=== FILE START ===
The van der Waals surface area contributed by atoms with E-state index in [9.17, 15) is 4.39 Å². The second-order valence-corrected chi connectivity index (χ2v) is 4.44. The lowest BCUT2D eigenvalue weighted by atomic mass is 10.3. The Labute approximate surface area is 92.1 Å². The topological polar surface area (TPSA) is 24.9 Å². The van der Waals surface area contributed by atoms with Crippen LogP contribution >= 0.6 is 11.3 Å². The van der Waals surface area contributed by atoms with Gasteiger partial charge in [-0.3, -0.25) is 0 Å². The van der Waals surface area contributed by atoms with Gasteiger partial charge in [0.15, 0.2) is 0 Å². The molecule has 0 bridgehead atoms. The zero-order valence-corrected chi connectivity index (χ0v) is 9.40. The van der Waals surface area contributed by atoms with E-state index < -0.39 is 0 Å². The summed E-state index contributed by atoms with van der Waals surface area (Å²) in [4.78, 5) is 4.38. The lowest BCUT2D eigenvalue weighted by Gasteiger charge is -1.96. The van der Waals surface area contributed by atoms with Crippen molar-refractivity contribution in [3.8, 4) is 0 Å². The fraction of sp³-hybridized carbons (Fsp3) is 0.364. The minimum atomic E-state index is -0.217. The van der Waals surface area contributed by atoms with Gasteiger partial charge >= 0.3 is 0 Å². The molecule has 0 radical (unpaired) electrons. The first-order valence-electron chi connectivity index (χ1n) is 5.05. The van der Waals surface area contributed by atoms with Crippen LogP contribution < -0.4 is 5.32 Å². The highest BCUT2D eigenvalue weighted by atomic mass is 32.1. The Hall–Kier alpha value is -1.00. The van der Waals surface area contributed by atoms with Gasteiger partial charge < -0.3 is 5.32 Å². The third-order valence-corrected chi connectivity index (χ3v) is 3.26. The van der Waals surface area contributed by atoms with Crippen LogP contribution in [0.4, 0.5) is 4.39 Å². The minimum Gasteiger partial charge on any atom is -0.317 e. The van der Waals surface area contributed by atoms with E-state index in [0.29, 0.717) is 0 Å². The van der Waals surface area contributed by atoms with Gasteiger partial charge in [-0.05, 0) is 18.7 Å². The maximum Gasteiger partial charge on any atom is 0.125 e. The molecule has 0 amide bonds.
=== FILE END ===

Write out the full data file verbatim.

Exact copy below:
The van der Waals surface area contributed by atoms with E-state index in [9.17, 15) is 4.39 Å². The second-order valence-corrected chi connectivity index (χ2v) is 4.44. The lowest BCUT2D eigenvalue weighted by atomic mass is 10.3. The Labute approximate surface area is 92.1 Å². The topological polar surface area (TPSA) is 24.9 Å². The van der Waals surface area contributed by atoms with Crippen LogP contribution >= 0.6 is 11.3 Å². The van der Waals surface area contributed by atoms with Gasteiger partial charge in [-0.3, -0.25) is 0 Å². The van der Waals surface area contributed by atoms with Gasteiger partial charge in [0.15, 0.2) is 0 Å². The molecule has 0 bridgehead atoms. The zero-order valence-corrected chi connectivity index (χ0v) is 9.40. The van der Waals surface area contributed by atoms with E-state index < -0.39 is 0 Å². The summed E-state index contributed by atoms with van der Waals surface area (Å²) in [4.78, 5) is 4.38. The lowest BCUT2D eigenvalue weighted by Gasteiger charge is -1.96. The van der Waals surface area contributed by atoms with Crippen molar-refractivity contribution in [3.8, 4) is 0 Å². The fraction of sp³-hybridized carbons (Fsp3) is 0.364. The minimum atomic E-state index is -0.217. The van der Waals surface area contributed by atoms with Gasteiger partial charge >= 0.3 is 0 Å². The molecule has 0 radical (unpaired) electrons. The first-order valence-electron chi connectivity index (χ1n) is 5.05. The van der Waals surface area contributed by atoms with Crippen LogP contribution < -0.4 is 5.32 Å². The highest BCUT2D eigenvalue weighted by atomic mass is 32.1. The Hall–Kier alpha value is -1.00. The van der Waals surface area contributed by atoms with Gasteiger partial charge < -0.3 is 5.32 Å². The third-order valence-corrected chi connectivity index (χ3v) is 3.26. The van der Waals surface area contributed by atoms with Crippen LogP contribution in [0.4, 0.5) is 4.39 Å². The minimum Gasteiger partial charge on any atom is -0.317 e. The van der Waals surface area contributed by atoms with E-state index in [0.29, 0.717) is 0 Å². The van der Waals surface area contributed by atoms with Gasteiger partial charge in [-0.05, 0) is 18.7 Å². The maximum Gasteiger partial charge on any atom is 0.125 e. The molecule has 0 amide bonds.